Brian from Philo, IL
Vic, what are your thoughts on Whitney Mercilus? Do you think he's a guy that can come into the league and make an immediate impact?
He certainly passes the eye test, but because he only has one season of high-end production behind him, he carries a "one-year wonder" stigma. That wouldn't back me off picking him, provided I thought he was worthy of the pick. Picking pass rushers is like playing pin the tail on the donkey. It's hit and miss, mostly miss, but you can't hit if you don't play.
James from Wausau, WI
I would really like your opinion on the "Madden Curse." Recent years dictate it as a feasible answer to the way a player plays the year after they grace the cover. Would you agree? Do you believe in the curse? Be as brutal as you can to this question.
Clearly, we have enough evidence now to know that the "Madden Curse" is a real phenomenon and should be avoided at all cost. That's why it's important not to be too successful, because if you're too successful you might end up on whatever it is you're on when you get the "Madden Curse." This is critical thinking that must be considered by contemporary coaches.
Daniel from Orlando, FL
For the purpose of moving up in the draft, how much does a team look at the needs of the teams picking just before them to determine whether to move up or not?
That's why teams conduct mock drafts prior to the draft. They want to know what each team's potential targets are.
Kent from Aurora, WI
It sure is a shame, the Collins injury. I remember the Packers losing another CB, Tim Lewis, a good while back. How good could he have been?
He was on his way to becoming an outstanding player for the Packers when a neck injury ended his career. Six years ago, when Lewis was an assistant coach for Tom Coughlin in New York, Coach Coughlin had Tim advise me on a neck procedure he had recently undergone. His advice helped me avoid having a second fusion operation. I can remember thinking back then what a shame it was that a neck injury abruptly ended Lewis' career. He had prototype size, speed and athletic ability.
Hawken from Clemson, SC
I'm curious as to how you would define a true fan. Some say stay in your seat until the clock runs out, no matter the score or record. Others say to be a good fan you have to show management your disapproval by hitting them where it hurts by not buying tickets, apparel, etc. What fan approach do you prefer?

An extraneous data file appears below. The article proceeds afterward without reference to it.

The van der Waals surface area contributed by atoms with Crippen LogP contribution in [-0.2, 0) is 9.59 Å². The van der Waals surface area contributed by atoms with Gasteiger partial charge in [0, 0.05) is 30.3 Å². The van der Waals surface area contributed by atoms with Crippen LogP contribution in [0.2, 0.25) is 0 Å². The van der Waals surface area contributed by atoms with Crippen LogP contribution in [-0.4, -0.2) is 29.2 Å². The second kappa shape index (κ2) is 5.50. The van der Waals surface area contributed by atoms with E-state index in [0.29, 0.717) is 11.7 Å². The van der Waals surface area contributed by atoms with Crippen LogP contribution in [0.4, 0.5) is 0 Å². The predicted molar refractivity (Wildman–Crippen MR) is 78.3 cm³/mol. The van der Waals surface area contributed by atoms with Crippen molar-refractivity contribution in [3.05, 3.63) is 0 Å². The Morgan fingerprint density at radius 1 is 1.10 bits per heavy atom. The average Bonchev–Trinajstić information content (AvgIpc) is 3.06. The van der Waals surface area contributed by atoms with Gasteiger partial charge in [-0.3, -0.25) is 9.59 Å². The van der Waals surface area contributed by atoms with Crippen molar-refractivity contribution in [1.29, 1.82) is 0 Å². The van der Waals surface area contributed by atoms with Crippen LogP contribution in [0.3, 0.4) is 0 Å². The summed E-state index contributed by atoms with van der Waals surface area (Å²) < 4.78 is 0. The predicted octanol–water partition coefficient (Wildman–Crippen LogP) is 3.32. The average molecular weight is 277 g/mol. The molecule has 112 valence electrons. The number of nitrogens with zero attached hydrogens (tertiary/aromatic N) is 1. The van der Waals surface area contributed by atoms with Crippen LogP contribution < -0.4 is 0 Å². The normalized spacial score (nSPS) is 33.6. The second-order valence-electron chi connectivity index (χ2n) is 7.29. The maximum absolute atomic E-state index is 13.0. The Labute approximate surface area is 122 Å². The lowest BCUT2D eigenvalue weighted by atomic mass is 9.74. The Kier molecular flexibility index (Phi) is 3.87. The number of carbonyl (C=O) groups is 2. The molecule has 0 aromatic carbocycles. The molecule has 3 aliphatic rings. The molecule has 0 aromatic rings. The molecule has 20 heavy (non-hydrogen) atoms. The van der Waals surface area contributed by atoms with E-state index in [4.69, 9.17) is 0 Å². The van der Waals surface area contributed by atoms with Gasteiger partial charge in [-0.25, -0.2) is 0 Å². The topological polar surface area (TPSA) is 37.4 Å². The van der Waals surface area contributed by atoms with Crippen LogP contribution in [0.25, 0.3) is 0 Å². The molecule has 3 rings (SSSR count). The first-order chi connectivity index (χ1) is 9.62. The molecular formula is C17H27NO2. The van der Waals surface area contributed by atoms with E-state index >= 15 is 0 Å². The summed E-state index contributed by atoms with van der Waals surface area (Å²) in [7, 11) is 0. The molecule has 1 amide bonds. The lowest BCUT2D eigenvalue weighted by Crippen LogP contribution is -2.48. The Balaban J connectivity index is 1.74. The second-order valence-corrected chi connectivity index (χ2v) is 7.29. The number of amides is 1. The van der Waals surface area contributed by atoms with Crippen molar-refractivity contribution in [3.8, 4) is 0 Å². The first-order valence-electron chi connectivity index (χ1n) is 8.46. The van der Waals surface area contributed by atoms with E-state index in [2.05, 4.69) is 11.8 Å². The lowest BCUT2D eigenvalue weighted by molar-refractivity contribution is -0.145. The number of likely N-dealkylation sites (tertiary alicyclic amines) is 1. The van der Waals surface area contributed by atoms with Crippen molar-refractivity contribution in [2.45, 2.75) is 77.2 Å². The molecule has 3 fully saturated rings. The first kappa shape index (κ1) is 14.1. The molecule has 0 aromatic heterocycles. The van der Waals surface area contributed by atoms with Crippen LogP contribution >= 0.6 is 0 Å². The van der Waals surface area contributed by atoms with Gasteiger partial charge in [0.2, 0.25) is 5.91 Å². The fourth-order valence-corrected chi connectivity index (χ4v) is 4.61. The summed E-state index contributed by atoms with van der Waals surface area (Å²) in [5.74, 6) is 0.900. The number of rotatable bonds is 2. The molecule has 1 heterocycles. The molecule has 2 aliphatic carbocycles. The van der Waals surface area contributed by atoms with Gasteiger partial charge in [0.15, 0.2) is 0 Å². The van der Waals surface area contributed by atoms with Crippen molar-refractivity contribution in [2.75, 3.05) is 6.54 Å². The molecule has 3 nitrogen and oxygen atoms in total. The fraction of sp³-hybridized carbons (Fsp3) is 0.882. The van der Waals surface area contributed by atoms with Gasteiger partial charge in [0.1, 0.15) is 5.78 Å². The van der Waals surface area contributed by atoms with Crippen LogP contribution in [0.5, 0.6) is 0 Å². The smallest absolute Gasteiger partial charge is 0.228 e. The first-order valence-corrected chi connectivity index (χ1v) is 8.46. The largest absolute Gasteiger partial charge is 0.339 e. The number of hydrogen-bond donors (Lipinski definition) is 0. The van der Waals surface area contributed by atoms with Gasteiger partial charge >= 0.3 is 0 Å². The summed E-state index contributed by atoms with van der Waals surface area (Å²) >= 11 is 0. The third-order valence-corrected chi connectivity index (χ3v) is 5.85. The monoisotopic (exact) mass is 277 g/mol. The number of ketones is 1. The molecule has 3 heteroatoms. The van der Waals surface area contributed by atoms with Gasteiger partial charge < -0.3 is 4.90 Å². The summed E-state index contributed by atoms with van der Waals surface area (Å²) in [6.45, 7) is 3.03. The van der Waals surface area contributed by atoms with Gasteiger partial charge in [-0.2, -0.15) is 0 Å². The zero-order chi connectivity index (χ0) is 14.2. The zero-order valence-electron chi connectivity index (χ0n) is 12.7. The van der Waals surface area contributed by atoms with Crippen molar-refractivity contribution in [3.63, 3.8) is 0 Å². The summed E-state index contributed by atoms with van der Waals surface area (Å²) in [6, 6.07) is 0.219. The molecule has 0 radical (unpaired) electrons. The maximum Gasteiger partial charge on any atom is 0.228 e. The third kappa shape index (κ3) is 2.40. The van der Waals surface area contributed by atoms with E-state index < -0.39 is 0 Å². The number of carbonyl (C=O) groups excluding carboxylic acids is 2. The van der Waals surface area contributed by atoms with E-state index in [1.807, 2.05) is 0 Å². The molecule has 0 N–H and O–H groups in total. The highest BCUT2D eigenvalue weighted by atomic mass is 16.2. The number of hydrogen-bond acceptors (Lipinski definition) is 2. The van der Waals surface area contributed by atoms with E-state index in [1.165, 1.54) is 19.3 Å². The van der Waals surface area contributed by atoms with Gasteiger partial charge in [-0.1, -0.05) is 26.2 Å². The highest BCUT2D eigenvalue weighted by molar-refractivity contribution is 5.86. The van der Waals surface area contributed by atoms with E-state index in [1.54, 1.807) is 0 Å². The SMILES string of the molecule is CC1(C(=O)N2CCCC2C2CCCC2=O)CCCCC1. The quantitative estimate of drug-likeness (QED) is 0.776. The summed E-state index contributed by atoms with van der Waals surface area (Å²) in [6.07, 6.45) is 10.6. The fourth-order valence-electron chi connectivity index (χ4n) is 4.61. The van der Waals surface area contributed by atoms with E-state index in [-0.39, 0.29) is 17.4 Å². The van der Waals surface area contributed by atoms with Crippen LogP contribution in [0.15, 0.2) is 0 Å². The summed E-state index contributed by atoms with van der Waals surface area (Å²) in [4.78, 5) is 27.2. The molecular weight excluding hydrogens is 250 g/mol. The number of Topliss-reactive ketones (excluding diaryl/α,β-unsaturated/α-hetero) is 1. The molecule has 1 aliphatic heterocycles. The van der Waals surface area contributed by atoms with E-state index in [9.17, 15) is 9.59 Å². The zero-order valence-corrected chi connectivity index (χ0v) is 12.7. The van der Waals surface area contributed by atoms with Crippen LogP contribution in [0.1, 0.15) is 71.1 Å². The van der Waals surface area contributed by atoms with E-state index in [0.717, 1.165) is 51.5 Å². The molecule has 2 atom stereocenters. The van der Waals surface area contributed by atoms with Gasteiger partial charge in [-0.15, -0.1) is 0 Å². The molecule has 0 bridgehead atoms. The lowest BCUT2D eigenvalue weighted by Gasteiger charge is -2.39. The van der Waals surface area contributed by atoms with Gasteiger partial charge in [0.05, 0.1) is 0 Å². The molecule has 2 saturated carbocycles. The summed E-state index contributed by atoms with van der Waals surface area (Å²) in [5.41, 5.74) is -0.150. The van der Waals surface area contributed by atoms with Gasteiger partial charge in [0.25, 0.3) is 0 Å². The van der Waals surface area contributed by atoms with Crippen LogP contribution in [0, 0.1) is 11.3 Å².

Unconditional love is the only kind of love of worth. True fans love their team win or lose and never waver in their support. That loyalty allows the team to operate with a sharp focus on doing what it takes to win, not on what it takes to sell tickets. I think I'm describing Packers fans.
Richard from Lake Havasu City, AZ
Did you have any contact with the late Bud Carson? He was a genius in his own right. What is your opinion of Bud Carson?
He's the first defensive coordinator I covered. He is the father of cover two; he is its creator. When I think of Bud, I envision the light from a projector cutting through the smoky darkness of his dorm room. Bud always left his door open and seldom did I walk past his room that it wasn't dark and the projector wasn't running.
A.J. from Richland Center, WI
Vic, is there a player that could sneak into the middle of the first round that could blow up everyone's mock drafts?
When the second tweener is picked, the run is on and that could blow up a lot of mock drafts.
James from Slinger, WI
How is the stadium construction coming along?
Now that the weather is warming up, I've been going out into the bowl to sit in the sun and watch the guys on the high iron. Let me tell you, the iron is getting real high. They've just started building the steel frame for the scoreboard in the south end zone, and it's a way up there. The work is beginning to present a form and I think it looks great.
Tom from Bloomington, MN
You stated it and I've seen it, that a team would rather have a draft pick than trade it for a proven player. Mike Wallace is a good example. Why is that the case?
It's the way it's been in all of the years I've covered football. Picks, not players. I think it has to do with the maneuverability draft picks offer. As long as you have that pick, you have the potential to trade up or down, target a player and go get him, or get out of the spot and add extra picks. Plus, there's often a stigma attached to a player another team is willing to trade: So what's wrong with him that they don't want him?